Temas de Capa

“No bank holds enough cash to handle a run of withdrawals if confidence in its finances falls” – Pedro Antunes



It would be nice if we could say that we are facing an unprecedented situation… but this is not the case. Problems with banks are nothing new, just remember the not so distant crisis of 2008.

Although it is difficult to point to the case of Silvergate Capital, the main cryptocurrency payment channel linking the crypto industry with the traditional banking system, which was forced to shut down its operation and liquidate its assets after the bankruptcy of FTX – which culminated in successive heavy financial losses by Silvergate Bank’s parent company – as the starting point for this new shakeup in the banking world, it should be noted that this was a case where there was a huge flow of withdrawals, the result – not only, but also – of a sharp drop in confidence in the institution. And this seems to be a common denominator in the process of the various domino pieces falling in times of crisis.

Already in March of this year, Silicon Valley Bank (SVB), until then the 16th largest bank in the US in terms of assets, went bankrupt – considered the largest since the 2008 financial crisis – after a massive withdrawal of funds by its clients, which mostly included companies in the technology sector, such as Shopify and Pinterest.
But the turmoil didn’t stop there: days later it was Credit Suisse’s turn to find itself in trouble, after the Saudi National Bank announced it would not move forward with further investment – it should be remembered that this institution became Credit Suisse’s largest shareholder after investing 1530 million euros in shares, following a recovery plan launched by the Swiss bank in October 2022 – as a way to combat the crisis caused by the liquidity withdrawals suffered last year, amounting to 126 million euros – and which included a capital increase of 4090 million euros, the dismissal of 9000 employees worldwide and a 15% cost reduction. All this culminated in the purchase of the Swiss bank, until now considered the second most important banking establishment in the country, by competitor UBS.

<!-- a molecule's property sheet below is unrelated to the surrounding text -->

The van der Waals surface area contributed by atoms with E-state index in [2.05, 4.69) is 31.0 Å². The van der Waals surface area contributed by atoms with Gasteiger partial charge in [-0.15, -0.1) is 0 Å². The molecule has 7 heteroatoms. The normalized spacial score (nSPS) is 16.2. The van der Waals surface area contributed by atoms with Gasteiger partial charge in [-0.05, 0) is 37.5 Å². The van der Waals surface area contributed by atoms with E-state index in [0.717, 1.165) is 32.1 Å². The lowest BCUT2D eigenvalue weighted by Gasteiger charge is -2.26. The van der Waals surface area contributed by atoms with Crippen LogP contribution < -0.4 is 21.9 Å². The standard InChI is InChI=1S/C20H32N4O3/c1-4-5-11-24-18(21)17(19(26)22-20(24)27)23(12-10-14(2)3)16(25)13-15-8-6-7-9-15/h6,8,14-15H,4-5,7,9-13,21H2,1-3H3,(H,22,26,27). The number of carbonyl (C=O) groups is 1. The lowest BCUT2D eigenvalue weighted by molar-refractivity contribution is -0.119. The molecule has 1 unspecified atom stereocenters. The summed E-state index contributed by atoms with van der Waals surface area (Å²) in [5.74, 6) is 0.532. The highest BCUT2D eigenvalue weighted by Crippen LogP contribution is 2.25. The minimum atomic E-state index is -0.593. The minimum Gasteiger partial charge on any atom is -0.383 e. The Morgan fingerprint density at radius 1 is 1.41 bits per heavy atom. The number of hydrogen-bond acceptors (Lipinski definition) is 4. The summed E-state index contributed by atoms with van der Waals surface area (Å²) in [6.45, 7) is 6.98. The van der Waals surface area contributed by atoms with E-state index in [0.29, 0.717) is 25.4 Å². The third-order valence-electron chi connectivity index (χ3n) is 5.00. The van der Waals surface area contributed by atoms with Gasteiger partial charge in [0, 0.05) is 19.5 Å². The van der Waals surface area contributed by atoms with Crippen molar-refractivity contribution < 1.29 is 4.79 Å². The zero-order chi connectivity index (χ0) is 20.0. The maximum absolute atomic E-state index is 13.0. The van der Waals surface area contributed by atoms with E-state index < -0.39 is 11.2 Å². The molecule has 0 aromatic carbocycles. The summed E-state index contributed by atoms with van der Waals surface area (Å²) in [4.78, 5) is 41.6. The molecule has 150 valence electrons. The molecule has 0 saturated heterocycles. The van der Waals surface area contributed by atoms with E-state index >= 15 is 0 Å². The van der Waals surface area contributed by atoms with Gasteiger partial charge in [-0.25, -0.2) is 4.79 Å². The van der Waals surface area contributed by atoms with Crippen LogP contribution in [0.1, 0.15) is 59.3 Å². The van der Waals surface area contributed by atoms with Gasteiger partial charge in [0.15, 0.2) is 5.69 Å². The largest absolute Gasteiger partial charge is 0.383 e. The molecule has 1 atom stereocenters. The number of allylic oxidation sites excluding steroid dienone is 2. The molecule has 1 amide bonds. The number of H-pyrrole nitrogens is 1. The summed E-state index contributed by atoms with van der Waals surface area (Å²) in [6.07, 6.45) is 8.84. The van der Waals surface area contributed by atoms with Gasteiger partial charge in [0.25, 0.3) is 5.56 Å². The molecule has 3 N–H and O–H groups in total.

The succession of cases generates a environment of instability and fear: both for those who have a lot of money and for those who face the possibility of losing their life savings.

To better understand the causes behind (yet) another financial and banking crisis, what its implications are and what we can expect to happen in the future, we had the help of Dr. Pedro Antunes, Chief Economist at The Conference Board of Canada.

pedro-antunes - milenio stadiumMilénio Stadium: Can we look at the Silvergate case in 2022 as the match that lit the fuse for this current banking crisis?
Pedro Antunes: It’s difficult to know precisely if Silvergate Capital, a cryptocurrency focussed bank, was the one that lit the fuse, but it was the first to endure a stream of withdrawals and forced to cease operations on March 8. The issue affecting the finances of many banks is linked to the sharp and rapid increase in interest rates over the past year that has devalued bank assets (especially holdings of long-term bonds). Many banks are now facing public (and social media) driven scrutiny about their financial viability, but a lack of confidence can put any bank at risk as no bank holds enough cash to handle a run of withdrawals if confidence in its finances falls.

MS: Given the credibility and reliability that Swiss banks have always had, how do you explain that an institution like Credit Suisse has come to this point? And what about its image now?